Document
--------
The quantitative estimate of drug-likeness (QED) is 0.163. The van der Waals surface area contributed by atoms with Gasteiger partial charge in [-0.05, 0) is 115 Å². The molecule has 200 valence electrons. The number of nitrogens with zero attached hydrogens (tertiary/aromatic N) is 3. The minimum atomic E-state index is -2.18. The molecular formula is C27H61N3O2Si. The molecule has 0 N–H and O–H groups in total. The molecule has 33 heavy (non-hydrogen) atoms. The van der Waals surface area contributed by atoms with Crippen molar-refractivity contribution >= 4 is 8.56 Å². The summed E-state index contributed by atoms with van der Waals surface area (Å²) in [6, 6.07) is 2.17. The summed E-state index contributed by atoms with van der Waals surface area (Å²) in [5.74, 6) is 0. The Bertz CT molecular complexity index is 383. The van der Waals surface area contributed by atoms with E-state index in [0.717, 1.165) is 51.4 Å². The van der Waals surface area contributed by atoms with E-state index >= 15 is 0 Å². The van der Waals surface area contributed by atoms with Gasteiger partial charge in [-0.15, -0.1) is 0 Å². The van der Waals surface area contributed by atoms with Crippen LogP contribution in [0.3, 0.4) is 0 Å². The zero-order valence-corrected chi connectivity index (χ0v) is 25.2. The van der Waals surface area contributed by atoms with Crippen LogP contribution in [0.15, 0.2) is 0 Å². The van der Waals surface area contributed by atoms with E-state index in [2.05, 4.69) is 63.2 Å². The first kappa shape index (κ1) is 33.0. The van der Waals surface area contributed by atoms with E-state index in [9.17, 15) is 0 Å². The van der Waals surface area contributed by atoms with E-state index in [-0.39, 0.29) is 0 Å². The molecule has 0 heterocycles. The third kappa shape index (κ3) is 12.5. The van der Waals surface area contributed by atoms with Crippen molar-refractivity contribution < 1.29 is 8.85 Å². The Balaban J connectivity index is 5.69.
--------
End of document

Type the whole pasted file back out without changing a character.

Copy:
The quantitative estimate of drug-likeness (QED) is 0.163. The van der Waals surface area contributed by atoms with Gasteiger partial charge in [-0.05, 0) is 115 Å². The molecule has 200 valence electrons. The number of nitrogens with zero attached hydrogens (tertiary/aromatic N) is 3. The minimum atomic E-state index is -2.18. The molecular formula is C27H61N3O2Si. The molecule has 0 N–H and O–H groups in total. The molecule has 33 heavy (non-hydrogen) atoms. The van der Waals surface area contributed by atoms with Crippen molar-refractivity contribution >= 4 is 8.56 Å². The summed E-state index contributed by atoms with van der Waals surface area (Å²) in [6, 6.07) is 2.17. The summed E-state index contributed by atoms with van der Waals surface area (Å²) in [5.74, 6) is 0. The Bertz CT molecular complexity index is 383. The van der Waals surface area contributed by atoms with E-state index in [0.717, 1.165) is 51.4 Å². The van der Waals surface area contributed by atoms with E-state index >= 15 is 0 Å². The van der Waals surface area contributed by atoms with Gasteiger partial charge in [-0.15, -0.1) is 0 Å². The van der Waals surface area contributed by atoms with Crippen LogP contribution in [0.3, 0.4) is 0 Å². The zero-order valence-corrected chi connectivity index (χ0v) is 25.2. The van der Waals surface area contributed by atoms with Crippen LogP contribution in [0.15, 0.2) is 0 Å². The van der Waals surface area contributed by atoms with E-state index in [2.05, 4.69) is 63.2 Å². The first kappa shape index (κ1) is 33.0. The van der Waals surface area contributed by atoms with E-state index in [9.17, 15) is 0 Å². The van der Waals surface area contributed by atoms with E-state index in [-0.39, 0.29) is 0 Å². The molecule has 0 heterocycles. The third kappa shape index (κ3) is 12.5. The van der Waals surface area contributed by atoms with Crippen molar-refractivity contribution < 1.29 is 8.85 Å². The Balaban J connectivity index is 5.69.